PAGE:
Two great tastes that taste horrible together

Vi Hart gives the Google+/YouTube integration the denunciation it deserves:

Google’s products used to augment humanity with beautiful tools that helped us get the information we wanted to see. That was the superiority of Google search, Google Reader, gmail with its excellent spam filter, and YouTube, which allowed you to subscribe to any individual who might want to post videos. Empowering humanity to efficiently search for and find information, and then to choose what information they consume, is not just a noble goal, but turned out to be a wildly successful thing that people want.

So naturally, it had to go:

Now a Google search shows me a full page of promoted, local, and social results — I have to scroll down to see actual search results. Google decided to drop Reader altogether. YouTube inflates subscriber numbers during signups while choosing which videos will actually show up, with a malicious algorithm that includes both total time a user spends on the site (promoting videos that suck you into watching things you don’t really like but are easily distracted by) and revenue gained (this means that by not having ads on your videos you miss out on both the ad money and on having your stuff displayed to many of your own subscribers). You can still “subscribe,” but YouTube changed the definition of the word in the same way Facebook changed the definition of “friend.”

YouTube used to be designed to help you find what you were looking for. Now, it’s designed to keep you looking.

It’s all about the eyeballs, and tracking where those eyeballs fall.

I started typing “new gmail” into a Google box, and the sixth thing suggested was “new gmail sucks;” there’s even a “Gmail’s new look sucks” page on Facebook.

And eventually, I did find someone who argued that no, it does not suck. Not being a Gmail user, I really can’t say much here; but I tend to believe that any IMAP-based mail system sucks.

Still, when both Vi Hart and Violet Blue are using the same word — “trick” — to describe what was done to YouTube commenters, you may safely assume that the users are clearly Not Happy. I’ve been signing my Actual Name to YouTube stuff now for over a year, but you can’t judge a movement based on what I do.



  1. Dan T. »

    19 November 2013 · 7:03 am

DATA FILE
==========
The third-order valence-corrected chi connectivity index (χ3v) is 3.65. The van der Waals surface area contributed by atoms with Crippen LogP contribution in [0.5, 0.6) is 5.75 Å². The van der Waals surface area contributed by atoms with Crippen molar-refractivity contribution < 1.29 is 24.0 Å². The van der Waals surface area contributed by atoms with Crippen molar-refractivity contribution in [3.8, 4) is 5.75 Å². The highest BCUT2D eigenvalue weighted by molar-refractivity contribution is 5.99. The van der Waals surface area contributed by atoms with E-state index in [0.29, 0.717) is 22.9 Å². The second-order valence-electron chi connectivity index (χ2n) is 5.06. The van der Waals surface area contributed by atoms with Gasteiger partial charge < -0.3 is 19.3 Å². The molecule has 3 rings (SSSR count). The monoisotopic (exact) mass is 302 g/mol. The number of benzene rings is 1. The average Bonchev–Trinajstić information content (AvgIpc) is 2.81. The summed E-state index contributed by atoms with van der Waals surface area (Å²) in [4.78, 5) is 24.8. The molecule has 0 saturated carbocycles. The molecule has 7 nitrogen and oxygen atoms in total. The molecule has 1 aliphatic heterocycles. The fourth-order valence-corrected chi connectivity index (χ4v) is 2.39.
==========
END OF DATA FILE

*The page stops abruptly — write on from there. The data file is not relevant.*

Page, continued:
Newly founded Internet companies (with the geeks still in charge and no publicly-traded stock) will often concentrate on doing neat stuff that the users like. Later on, however, they’ll either be big and established and beholden to traditional corporate and Wall Street types, or in the process of failing and going under and desperate for revenue any way they can get it, and at that point their stuff will no longer be optimized for good user experience but for tricking the user into wasting unproductive time in the site so they can be monetized any way they can.

  2. Bill Peschel »

    19 November 2013 · 7:36 am

    I like Gmail,mainly because i have 300+ unanswered emails in my Thunderbird program and if I open it, it will suck all the Gmail out. Then I’ll have 400+ unanswered emails.

    Otherwise, I’ve ignored my Facebook because I have no idea what to do with it. Everytime I check in, I feel lost. When someone sent a message that I wanted to answer, I had to Google it to figure out how to replay. And never mind G+, I can’t begin to wrap my head around it.

    And I haven’t even heard about the YouTube Plus integration, but I haven’t lost anything by it, so it’s all good.

  3. Charles Pergiel »

    19 November 2013 · 7:46 am

    “Anonymous” can be a good thing, but I find most of the stuff put up by anonymous is dreck and not worth your time. I like gmail mostly. I don’t like the way they change stuff just to be changing things. I don’t comment on YouTube because I would have to switch to the new Picasa, and I found that change unpalatable.

    Is it possible to design a software program that will satisfy morons AND people with brains? I’m thinking not.

  4. fillyjonk »

    19 November 2013 · 8:04 am

    I think it’s a rule that as time goes on, things have to suck more. Every software package I’ve ever used….okay, maybe some of them (some of the GIS packages, some of the stats packages) started out pretty user-unfriendly, but then they progressed to a Golden Era where they did what you wanted with a minimum of fuss. And then on through a decadent era of feature bloat where for every bug that gets fixed in the previous version, two more crop up. And where there’s tons of “Look what I can do!” stuff that fills up memory but that no one ever uses.

    Also, Google seems to have abandoned its old “Don’t be evil” slogan, at least for some values of evil.

  5. canadienne »

    19 November 2013 · 4:12 pm

    Just curious what your objection to IMAP is.

    Also put me down as OK with the new Gmail. I was OK with the old Gmail too. “If you are not paying for it then you’re the product.”

  6. CGHill »

    19 November 2013 · 5:16 pm

    I think it’s just all these years of exposure to “OMG, I lost all my emails!” I’ll look at stuff via IMAP on the road, but once I get home, it’s downloading through POP3. (I have approximately 16 years’ worth of email in the current client: it’s that whole Document All The Things concept.)

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